Reza Zolfaghari, Senior Technical Officer with the Digi-Rail project and an expert in systems engineering, considers asset management processes and systems.
The requirement of modern railway asset management is moving from reactive maintenance, towards smart, proactive and condition-based maintenance which uses data obtained directly from the assets themselves. There is no doubt that technological innovation is essential to achieve this goal, but is technology on its own adequate?
Modern railway asset management is heavily data-driven. Railway assets are diverse in type, material and function; they are dispersed whole around the country and they operate within variable conditions. Railways are complex systems formed of numerous sub-systems, including assets. Having innovative methods for collection, storage, analysis and utilisation of asset data can improve the quality of asset management processes. In turn, improved asset management reduces failures and their associated costs.
Railway sub-systems are interconnected and interdependent and the change or failure of each asset will affect other assets and the functionality of the whole railway system. This interconnectivity and interdependence adds more complexity and increases the risk of asset failures. The combination of asset failures, non-harmonised maintenance regimes or missed data can create catastrophic and unpredictable failures, regardless of whether cutting-edge technologies might be in use.
Metaphorically, considering railway asset management as a human body, technological innovation would be undoubtedly the heart. But a brain (or a systems-thinking approach) is required to integrate, harmonise and systemise the heart’s function with the other components (sub-systems). Work prioritisation is another factor playing a significant role in achieving integrated asset management. As an example, Network Rail owns more than 20,000 miles of track, 30,000 bridges and tunnels, 2500 stations and a vast range of equipment installed. Scattered sets of data need to be collected and analysed and decisions made, to establish a maintenance regime and choice of technology. However, because of the interdependence of assets, there should be a reliable impact analysis method in place to measure the impact of maintenance activities on each asset on the whole network safety, punctuality and reliability. For instance, lack of coordination between track and signalling maintenance team can lead to rework, unexpected delays and disrupted operation.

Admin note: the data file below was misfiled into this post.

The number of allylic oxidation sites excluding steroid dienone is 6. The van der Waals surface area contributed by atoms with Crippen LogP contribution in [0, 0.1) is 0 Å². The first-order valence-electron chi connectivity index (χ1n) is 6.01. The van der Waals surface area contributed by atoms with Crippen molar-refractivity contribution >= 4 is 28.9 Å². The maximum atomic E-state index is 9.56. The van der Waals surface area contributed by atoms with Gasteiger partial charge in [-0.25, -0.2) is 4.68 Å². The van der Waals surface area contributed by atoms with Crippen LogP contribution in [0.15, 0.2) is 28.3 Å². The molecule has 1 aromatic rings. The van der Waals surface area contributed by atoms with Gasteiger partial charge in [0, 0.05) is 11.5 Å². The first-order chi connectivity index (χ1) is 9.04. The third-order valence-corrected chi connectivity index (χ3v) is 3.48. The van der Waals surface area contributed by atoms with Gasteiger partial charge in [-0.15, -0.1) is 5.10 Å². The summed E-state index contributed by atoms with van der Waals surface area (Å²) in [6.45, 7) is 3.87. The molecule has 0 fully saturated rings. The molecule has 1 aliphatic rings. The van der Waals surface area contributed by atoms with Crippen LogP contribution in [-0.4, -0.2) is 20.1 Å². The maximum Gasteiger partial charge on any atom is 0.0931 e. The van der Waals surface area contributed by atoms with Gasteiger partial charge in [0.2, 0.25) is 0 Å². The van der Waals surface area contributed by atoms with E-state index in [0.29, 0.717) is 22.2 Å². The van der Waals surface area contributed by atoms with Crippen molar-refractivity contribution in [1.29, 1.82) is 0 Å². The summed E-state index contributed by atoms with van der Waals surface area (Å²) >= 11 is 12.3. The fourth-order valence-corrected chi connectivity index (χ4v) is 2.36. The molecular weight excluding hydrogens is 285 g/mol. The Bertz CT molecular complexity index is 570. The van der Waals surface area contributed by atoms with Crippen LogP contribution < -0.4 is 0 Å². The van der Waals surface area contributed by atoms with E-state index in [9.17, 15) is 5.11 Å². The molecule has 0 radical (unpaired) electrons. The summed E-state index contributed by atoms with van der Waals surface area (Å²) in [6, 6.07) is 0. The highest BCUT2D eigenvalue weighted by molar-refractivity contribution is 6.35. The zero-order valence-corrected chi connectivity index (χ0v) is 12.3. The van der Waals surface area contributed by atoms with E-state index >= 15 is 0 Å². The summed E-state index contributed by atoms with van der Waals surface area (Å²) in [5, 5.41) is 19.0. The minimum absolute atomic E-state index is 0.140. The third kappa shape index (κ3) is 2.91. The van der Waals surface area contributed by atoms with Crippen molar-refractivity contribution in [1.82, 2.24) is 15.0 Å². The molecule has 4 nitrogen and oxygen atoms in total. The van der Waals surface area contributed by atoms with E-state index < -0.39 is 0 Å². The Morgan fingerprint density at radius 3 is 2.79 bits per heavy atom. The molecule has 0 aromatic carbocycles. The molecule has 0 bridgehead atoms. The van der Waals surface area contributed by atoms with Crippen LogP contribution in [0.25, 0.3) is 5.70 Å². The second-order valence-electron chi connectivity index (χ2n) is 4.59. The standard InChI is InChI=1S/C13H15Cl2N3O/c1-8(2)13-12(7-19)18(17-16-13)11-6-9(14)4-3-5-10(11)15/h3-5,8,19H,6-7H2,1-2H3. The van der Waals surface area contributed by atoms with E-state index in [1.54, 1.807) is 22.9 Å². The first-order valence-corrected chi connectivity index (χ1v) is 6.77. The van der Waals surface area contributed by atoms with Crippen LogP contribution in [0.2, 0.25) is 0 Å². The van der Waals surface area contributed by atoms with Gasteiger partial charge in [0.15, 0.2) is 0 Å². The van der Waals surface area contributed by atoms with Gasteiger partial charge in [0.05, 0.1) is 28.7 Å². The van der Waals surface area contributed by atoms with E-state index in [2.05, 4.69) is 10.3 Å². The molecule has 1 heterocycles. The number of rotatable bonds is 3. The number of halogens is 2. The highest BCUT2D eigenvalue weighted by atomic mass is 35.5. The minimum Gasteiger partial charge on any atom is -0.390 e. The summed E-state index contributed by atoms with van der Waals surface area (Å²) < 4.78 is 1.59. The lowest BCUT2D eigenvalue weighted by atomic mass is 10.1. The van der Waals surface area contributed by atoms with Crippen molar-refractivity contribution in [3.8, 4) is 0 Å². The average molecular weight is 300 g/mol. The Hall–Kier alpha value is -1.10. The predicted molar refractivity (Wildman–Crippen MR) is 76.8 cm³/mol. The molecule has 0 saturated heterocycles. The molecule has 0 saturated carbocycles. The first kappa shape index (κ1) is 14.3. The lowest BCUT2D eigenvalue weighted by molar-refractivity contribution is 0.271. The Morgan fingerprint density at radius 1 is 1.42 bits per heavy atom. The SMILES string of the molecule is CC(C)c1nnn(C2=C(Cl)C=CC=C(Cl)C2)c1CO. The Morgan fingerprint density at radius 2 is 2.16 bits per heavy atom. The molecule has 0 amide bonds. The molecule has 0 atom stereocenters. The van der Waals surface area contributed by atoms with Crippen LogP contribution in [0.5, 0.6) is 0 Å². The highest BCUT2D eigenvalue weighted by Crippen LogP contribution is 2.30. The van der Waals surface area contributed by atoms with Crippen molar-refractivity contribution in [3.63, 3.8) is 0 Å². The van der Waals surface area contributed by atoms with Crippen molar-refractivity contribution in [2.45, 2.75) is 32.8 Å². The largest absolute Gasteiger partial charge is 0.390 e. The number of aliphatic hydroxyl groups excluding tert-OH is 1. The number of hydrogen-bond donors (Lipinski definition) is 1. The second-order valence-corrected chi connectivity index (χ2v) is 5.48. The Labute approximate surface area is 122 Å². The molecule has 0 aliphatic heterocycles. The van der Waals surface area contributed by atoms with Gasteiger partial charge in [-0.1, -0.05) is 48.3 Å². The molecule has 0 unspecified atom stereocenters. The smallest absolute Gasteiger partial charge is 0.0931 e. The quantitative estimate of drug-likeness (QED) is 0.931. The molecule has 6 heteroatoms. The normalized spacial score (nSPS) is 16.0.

Asset management embraces all systems, procedures and tools to optimise an asset’s availability during its whole life-cycle, whilst reducing whole-life cost and risk. Another key factor to achieve integrated asset management is the use of an holistic-extended-life-cycle based approach and promotion of Safety By Design. This means that potential risks and failures can be foreseen and eliminated in the asset’s design phase to reduce future maintenance costs.
In conclusion, integrated railway asset management is data-technology driven, but to achieve a safe, sustainable, reliable and cost-efficient asset management strategy, an holistic and systems-engineering-based approach allows the following:
- Harmonising maintenance strategies;
- Optimising decision-making;
- Consideration of a whole-life-cycle approach to facilitate safety-by-design and cost reduction, and
- The asset owner can optimise, systematise and coordinate the use of technology, with a focus on maintenance effectiveness.
In BCRRE and its projects, including the Digi-Rail project, we offer a broad range of research activities, together with education (taught and research programmes of study) for the benefit of the world’s railways. We actively present innovation support and assist industry to design test and commission cutting-edge technologies, whilst promoting the systems engineering culture to assure safe, reliable and punctual railway.
Contact us at email@example.com, follow us at @bcrre and on LinkedIn at Linkedin.com/bcrre to find out more.
You can contact Reza directly at M.R.Zolfaghari@bham.ac.uk